Tessa Reed remembers molding clay with plastic bags over their shoes in the backyard shed of James Black Gallery. The shed was uninsulated and its Swiss-cheese roof did little to protect Reed from the city’s relentless rain. This was the choice: wear several coats and plastic layers, or forget about ceramics. Since then Reed has moved the studio into the basement of James Black Gallery, away from the elements. It’s an improvement, but in Vancouver’s real estate market, it is likely only a short-term option.
As studio prices continue to climb, development consultant Michael Ferreira is calling high rents the “new normal,” as reported by the Vancouver Courier in an October 2017 article. This poses a problem for artists, and those who want to live in an art-filled city.
“Space is an issue that’s constantly being discussed,” says artist and curator Jennifer Dickieson. “So many spaces go because the rent is too expensive. There’s high burnout too, because everyone is working seven jobs—it’s a very Vancouver thing.”
Vancouver artists aren’t the only ones struggling. Art-centric cities like San Francisco are increasingly raising studio and gallery rents. It’s no longer Jack Kerouac’s “Frisco,” in which a generation of painters and poets had the luxury of affordable spaces. Instead of lounging about on fire escapes, many artists gather after their second job in order to share eviction stories. These stories are of experiences shared from San Francisco to Vancouver, and across the Pacific Rim to other expensive cities like Tokyo.
Leave it to artists to come up with creative solutions to near-impossible rents. or example, in July 2017, Karen Hansen organized a series of art events called Sky Island. The shows required no walls at all as she used the rooftop of a Chinatown building as a showroom. “People talked about Sky Island all year. We were all climbing ladders up there. It was magical,” says Dickieson.
Sky Island was created as a direct response to the unaffordability of space, and even though it was beautiful and whimsical, the gallery was not viable during Vancouver’s wet months.
Standing at nearly 50 cm tall is Number 3 Gallery, another innovative approach to housing constraints, designed and built by Emily Carr graduates Julie Mills, Julia Lamare, Pongsakorn Yananissorn, and Logan Mohr. Number 3 is a mobile “microgallery”—essentially a square box with windows and a wooden frame. The microgallery travels between different locations in Vancouver. All have a hand in its design and coordination. Number 3 gallery is a tongue-in-cheek meta-piece of work itself, one that forces you to consider the conditions artists are working with in the city.
Instead of thinking small, Tokyo artist collective BCTION went big. As artists in another expensive city, they recognize the importance of space—even if it’s just temporary. The collection took over an abandoned office building, which is now the site of a multi-floor art gallery. A video on their website bction.com presents a shot of each floor from the outside. As the camera pans down, it reveals a lavender room filled with yellow balls on one floor, black and white murals on another, and rooms with dim lighting and musicians on the other floors. The once bland interior bursts with life.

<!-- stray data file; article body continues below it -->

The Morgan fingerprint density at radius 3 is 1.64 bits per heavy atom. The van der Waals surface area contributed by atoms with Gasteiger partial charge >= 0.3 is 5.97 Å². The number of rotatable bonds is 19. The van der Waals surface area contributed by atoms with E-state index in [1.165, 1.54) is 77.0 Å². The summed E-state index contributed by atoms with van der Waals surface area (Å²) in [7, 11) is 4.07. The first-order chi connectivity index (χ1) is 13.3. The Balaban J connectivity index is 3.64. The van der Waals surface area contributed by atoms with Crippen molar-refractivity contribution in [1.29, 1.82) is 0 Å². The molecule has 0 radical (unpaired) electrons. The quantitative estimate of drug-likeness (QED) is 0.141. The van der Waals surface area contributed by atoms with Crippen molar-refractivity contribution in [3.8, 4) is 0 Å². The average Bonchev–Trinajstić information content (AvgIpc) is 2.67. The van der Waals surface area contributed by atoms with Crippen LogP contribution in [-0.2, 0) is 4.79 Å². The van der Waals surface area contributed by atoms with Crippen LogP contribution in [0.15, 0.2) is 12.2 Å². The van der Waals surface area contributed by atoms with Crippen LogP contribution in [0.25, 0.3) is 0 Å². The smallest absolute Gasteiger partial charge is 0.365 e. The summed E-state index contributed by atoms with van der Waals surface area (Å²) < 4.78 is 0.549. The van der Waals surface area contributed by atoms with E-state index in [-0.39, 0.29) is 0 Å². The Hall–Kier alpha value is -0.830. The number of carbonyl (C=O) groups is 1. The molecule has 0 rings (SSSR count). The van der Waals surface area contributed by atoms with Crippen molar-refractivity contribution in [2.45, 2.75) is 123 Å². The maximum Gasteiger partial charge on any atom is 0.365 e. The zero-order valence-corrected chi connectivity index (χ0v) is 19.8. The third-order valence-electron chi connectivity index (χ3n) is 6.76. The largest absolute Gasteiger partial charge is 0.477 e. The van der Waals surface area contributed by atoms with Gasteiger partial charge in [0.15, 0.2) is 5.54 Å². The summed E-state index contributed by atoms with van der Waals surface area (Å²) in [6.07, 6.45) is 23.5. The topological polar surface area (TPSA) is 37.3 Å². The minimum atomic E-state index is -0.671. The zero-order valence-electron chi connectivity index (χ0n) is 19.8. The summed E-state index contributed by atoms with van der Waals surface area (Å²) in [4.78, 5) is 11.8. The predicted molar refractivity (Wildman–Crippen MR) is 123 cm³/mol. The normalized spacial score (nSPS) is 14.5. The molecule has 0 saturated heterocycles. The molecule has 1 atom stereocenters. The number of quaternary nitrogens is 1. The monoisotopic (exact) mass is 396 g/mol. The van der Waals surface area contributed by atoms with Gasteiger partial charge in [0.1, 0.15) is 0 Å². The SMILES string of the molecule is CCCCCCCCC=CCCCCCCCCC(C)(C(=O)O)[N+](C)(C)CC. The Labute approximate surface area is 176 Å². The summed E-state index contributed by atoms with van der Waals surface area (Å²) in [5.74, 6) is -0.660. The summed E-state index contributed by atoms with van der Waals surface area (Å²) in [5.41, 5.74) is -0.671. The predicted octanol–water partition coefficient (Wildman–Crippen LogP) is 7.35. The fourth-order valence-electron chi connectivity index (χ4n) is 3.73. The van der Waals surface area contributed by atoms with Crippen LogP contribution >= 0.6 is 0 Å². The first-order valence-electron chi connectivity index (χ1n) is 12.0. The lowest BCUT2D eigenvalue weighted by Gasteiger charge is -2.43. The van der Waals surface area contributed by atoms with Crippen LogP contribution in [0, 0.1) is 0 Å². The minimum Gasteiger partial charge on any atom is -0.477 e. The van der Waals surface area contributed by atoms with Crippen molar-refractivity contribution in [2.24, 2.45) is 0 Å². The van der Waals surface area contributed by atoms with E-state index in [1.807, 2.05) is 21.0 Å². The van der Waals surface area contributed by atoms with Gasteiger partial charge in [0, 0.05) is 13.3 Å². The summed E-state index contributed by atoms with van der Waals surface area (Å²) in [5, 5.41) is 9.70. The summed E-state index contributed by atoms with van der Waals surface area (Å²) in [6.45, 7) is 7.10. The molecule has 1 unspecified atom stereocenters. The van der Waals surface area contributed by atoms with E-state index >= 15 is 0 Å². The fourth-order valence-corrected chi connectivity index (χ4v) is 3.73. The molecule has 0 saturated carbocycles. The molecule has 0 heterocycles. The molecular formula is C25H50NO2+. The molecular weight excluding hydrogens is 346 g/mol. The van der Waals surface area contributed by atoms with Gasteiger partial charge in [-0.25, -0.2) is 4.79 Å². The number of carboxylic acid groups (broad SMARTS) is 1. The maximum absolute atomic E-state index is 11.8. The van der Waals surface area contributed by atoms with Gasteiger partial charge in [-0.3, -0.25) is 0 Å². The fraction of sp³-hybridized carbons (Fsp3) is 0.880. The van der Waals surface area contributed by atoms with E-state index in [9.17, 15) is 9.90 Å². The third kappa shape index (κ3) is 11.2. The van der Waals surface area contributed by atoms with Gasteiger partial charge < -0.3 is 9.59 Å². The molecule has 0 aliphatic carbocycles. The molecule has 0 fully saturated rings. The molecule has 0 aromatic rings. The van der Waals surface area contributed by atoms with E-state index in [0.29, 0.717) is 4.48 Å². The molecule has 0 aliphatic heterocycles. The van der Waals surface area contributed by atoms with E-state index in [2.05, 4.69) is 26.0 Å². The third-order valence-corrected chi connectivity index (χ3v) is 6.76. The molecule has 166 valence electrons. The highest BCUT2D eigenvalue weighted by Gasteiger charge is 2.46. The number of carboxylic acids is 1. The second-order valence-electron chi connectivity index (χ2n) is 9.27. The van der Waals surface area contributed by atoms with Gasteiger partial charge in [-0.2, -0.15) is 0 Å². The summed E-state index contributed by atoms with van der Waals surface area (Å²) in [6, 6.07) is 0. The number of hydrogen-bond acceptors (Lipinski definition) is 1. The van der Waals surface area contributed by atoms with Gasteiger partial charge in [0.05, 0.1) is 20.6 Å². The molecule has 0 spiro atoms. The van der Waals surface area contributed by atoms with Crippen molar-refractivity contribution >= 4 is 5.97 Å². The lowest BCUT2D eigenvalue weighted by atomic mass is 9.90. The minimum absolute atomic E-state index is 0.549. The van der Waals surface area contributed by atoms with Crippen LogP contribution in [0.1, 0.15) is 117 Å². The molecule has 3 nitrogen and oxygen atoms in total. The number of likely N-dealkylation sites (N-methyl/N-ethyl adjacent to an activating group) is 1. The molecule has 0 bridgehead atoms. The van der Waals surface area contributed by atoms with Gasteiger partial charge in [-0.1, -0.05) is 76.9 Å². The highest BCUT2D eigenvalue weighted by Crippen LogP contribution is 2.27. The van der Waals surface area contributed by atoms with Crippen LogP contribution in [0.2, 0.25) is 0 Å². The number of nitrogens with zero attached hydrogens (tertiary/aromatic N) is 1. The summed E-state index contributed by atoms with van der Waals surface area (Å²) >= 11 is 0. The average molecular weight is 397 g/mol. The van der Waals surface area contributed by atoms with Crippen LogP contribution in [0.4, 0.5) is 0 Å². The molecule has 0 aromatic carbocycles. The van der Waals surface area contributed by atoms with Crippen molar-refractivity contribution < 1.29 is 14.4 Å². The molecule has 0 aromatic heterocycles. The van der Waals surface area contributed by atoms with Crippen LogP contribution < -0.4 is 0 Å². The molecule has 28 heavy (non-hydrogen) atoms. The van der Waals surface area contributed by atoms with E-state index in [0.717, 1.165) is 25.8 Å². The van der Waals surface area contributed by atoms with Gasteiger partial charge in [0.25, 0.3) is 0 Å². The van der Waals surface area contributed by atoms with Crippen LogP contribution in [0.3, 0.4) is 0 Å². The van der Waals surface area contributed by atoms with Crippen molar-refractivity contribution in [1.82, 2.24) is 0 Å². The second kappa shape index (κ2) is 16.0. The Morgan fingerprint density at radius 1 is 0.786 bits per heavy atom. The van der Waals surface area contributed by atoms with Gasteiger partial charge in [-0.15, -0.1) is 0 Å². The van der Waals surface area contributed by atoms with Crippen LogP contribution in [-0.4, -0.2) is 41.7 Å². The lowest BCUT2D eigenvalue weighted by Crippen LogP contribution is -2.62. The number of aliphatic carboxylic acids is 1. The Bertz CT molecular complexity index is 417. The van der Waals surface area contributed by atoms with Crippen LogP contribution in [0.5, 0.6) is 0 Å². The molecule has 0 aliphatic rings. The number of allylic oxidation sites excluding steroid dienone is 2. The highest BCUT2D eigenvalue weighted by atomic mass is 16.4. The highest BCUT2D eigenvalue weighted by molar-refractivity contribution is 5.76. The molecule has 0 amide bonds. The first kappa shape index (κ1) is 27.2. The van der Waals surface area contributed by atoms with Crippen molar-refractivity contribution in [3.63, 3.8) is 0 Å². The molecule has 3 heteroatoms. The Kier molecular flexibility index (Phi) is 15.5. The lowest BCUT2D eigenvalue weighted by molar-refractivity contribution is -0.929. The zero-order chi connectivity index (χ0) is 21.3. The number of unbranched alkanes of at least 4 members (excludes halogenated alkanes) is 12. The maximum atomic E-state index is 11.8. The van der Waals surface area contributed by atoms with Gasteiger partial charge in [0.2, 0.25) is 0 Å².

These wall-less, tiny, and temporary solutions are delightful and innovative, but they are not sustainable or flexible.
Leading the Way
San Francisco’s rising rents forced many artists to move farther out to Oakland and surrounding areas, but the community has claimed a new zone to keep emerging artists in the city. The new arts district is DoReMi, which combines the names of different zones Dogpatch, Potrero Hill, and Mission.
Three large warehouses anchor DoReMi’s arts community, thanks to the philanthropy efforts of art collectors Deborah and Andy Rappaport. Since opening in 2016, the building houses galleries, a restaurant, shopping, and arts classes. The profits all go back into the warehouse centre.
The Rappaports recognized the need for rent-controlled spaces where artists don’t have to scramble to make ends meet, and they recognized that they were in a position to do something about it. Their vision for the new space is one with a sustainable economic model that will continue to serve the arts for future generations.
Meanwhile Back in Vancouver
“Everyone is taking off,” says Megan Jenkins, another board member for Access Gallery, and curator for SAD Magazine’s Disposable Camera Show. Because of this, she says it’s more important than ever to foster a community where people feel like they can stay here.
Perhaps enough artist-pioneered action and public support for rent-controlled spaces could help galleries and studios safely take root. A sustainable model like San Francisco’s DoReMi district could put Vancouver on the map as a city to visit for arts and culture, not just mountains and ocean.